About Me

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Born in Stockholm (Sweden), now live in Sapporo (Japan). Hold a Ph.D. in computer science and work with computers during the days, perform magic in a bar during the nights (and weekends, for kids). Also used to teach historical fencing back in Sweden.

Monday, August 24, 2015

Celebrating a successful Ph.D. defence


The French guy in our lab was defending his Ph.D. thesis recently. The presentation went well, and he answered the questions from the committee members well, or at least I think so. There were some questions where I did not understand what the question actually was. Everything was done in English, which made some of the committee members hard to understand...

The process here at our university is very different from the process at Swedish universities. When I got my Ph.D. back in Sweden, there was about an hour or so of presenting the contents of my thesis. Then there was about an our or so of questions to me, asking why I had done things in this way and not in that etc. Then the committee that decides if you pass or not asked me questions for another 30 minutes or so, and then anyone who was there (the Ph.D. defense is open to the public) could ask questions. In Japan, my friend only had 20 minutes or so to present his thesis, and then there were something like 10 minutes for questions. The whole affair was very short.

In Sweden, the committee members are usually from other universities, and are at least not from your own department or research group. Here in Japan, all the committee members are professors of our department, more specifically they are the most closely related professors. Perhaps not the best way to get an unbiased view of whether the research is good enough.

In Sweden, you also have to print your thesis three weeks in advance of the defense, and send it to various libraries and universities. The public needs to have at least three weeks to read the thesis so they have the chance to come to your defense and say that they do not think your research is good enough or to come and ask you to explain some points they are unclear on. In Japan, no one outside the committee ever sees the thesis, as far as I can understand.

After the defense, the committee deliberated for a while and I waited around outside together with my quite nervous friend. A professor came out and said that the committee was finished and that my friend could go in and collect his stuff now (his bag and laptop). He also mentioned that he thought the presentation was good. When my friend went in to get his stuff, all the other professors were still there, but no one said anything at all to him, which was a bit weird to me. In Sweden, everyone would say "Congratulations!" to you when this was finished.

In Sweden, you then celebrate and everyone keeps congratulating you during the day. Here, our professor rode the elevator together with us and he did not say "congratulations" or anything like that. He instead kept mentioning how bad the answer to some question had been, how he had found a spelling mistake on page 25 of the thesis, how the section numbering in the thesis and on the slides in the presentation were out of sync in one of the chapters, etc.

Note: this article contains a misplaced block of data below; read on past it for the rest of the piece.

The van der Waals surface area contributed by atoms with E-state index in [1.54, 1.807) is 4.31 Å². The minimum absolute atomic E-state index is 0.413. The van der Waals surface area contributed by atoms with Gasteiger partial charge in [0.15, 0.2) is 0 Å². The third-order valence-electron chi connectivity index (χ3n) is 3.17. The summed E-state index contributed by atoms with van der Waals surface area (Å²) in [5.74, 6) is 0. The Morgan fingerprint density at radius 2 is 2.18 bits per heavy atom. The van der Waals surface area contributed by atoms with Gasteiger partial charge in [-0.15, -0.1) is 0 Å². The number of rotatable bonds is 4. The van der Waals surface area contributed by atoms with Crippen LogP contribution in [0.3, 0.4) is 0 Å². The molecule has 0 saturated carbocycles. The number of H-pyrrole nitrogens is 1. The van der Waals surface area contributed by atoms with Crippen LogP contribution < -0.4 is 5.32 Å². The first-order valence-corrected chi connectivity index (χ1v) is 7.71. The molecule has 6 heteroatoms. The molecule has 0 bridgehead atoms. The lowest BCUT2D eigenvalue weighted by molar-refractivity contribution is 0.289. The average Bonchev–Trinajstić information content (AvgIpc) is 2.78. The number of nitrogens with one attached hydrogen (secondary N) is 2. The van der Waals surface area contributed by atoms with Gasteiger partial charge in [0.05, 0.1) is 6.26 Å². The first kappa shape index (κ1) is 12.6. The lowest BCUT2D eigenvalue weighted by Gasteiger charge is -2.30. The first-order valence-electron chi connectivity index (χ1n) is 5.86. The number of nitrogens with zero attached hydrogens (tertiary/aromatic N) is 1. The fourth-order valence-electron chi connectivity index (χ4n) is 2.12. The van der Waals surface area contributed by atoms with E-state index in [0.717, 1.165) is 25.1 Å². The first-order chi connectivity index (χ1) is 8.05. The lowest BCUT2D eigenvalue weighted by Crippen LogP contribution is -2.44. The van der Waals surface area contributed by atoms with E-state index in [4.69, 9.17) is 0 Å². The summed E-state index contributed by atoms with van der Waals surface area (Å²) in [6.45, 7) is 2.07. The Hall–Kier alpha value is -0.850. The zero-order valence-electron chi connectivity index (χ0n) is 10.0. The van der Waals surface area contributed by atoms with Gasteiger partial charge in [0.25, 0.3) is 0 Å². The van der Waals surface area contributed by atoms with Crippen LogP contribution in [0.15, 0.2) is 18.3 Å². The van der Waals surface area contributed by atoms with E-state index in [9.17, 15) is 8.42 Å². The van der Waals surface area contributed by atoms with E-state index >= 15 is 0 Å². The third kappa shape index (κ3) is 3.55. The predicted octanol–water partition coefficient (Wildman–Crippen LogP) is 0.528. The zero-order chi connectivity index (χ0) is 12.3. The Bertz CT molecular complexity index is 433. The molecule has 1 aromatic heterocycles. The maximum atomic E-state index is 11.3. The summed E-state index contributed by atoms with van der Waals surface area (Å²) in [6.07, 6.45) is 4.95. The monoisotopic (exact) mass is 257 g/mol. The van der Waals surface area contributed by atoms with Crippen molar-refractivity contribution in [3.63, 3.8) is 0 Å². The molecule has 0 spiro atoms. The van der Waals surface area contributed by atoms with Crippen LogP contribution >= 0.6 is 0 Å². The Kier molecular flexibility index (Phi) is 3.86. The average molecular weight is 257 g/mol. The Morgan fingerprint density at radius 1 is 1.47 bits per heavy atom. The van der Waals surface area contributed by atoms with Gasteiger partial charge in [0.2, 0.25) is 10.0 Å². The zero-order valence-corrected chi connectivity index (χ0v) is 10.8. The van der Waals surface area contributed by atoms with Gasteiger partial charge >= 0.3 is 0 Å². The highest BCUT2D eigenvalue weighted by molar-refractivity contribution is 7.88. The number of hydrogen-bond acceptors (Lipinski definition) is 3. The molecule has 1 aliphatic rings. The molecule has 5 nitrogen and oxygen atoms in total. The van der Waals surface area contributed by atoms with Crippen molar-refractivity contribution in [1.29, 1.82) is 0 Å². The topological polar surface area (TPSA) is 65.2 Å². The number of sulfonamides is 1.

I thought this was a bit sad for my friend, so I mentioned that my thesis had the first spelling error (that I am aware of) on page 3, so if he made it to page 25 before he had any errors that was very impressive. We also went out to celebrate in the evening at a Chinese place my friend likes (I like it too).

All in all, I prefer the Swedish system, that seems to give a pretty fair review of the work (plenty of time, hopefully unbiased committee members) and ends with happy doctors (people congratulating you and celebrating), haha.

Police parked in front of my building


People tell me I live in a "bad neighborhood" (by Japanese standards), and I do see the police quite often. One time some police officers and an ambulance crew came out from the apartment two or three doors down from mine in the corridor carrying a stretcher with a (full) body bag. They asked if I wanted to cram into the elevator with them, but it was pretty packed already so I said I would take the stairs instead.

One time, some police officers asked me to open the (locked) entrance door and let them in when I was coming home, and then they ran very fast out of the elevator towards some apartment down the hall on a different floor than mine.

This time, there was a patrol car parked in front of the building, but nothing out of the ordinary was going on as far as I could tell.

I also get stopped by the police quite a lot, but they are always very polite and nice to deal with.

Sunday, August 23, 2015

Not a good time to have to go to the airport


Our administrative office thinks that if you have nothing work related to do in Tokyo, you should leave very early to get back to Sapporo. This meant that I had to try to get to the airport in the middle of Tokyo rush hour. Despite starting at the first station of the monorail to the airport, and thus having a completely empty train to try to board, I could not get on the first train that arrived. Nor the second. I got on the third, but it was pretty uncomfortable being in train that packed.

Strange place to leave your shoes


Outside my hotel, someone had left a pair of shoes. They were still there a few hours later when I left the hotel to fly back to Sapporo.


Juggling and spicy food in Toto's bar


I had time to stop by Toto's bar (near my hotel) if I skipped sleeping before going back to Sapporo, so I did. There I saw some magic, of course, and also got to see one half of the Kikyo Brothers juggling team. He did some very impressive juggling despite the ceiling being very low. I talked to him afterwards and mentioned I had seen them perform in Sapporo, at the Daidonden street performance festival. He said he was going to perform this year too, so I will try to go and say hello to him in Sapporo too.


I was also served something that was an extremely spicy pepper fruit in miso sauce. It was very spicy indeed. Since I have grown used to spicy things after our crazy Russian roulette with spicy chicken in Sapporo, I finished my plate, which impressed the other guests in the bar.


Hanging out with balloon artists in Tokyo


After spending a few hours in the Trick Art exhibition, my friend was going to meet her balloon artist friends (they were all in Tokyo for some balloon artist event) and have dinner with them. I tagged along.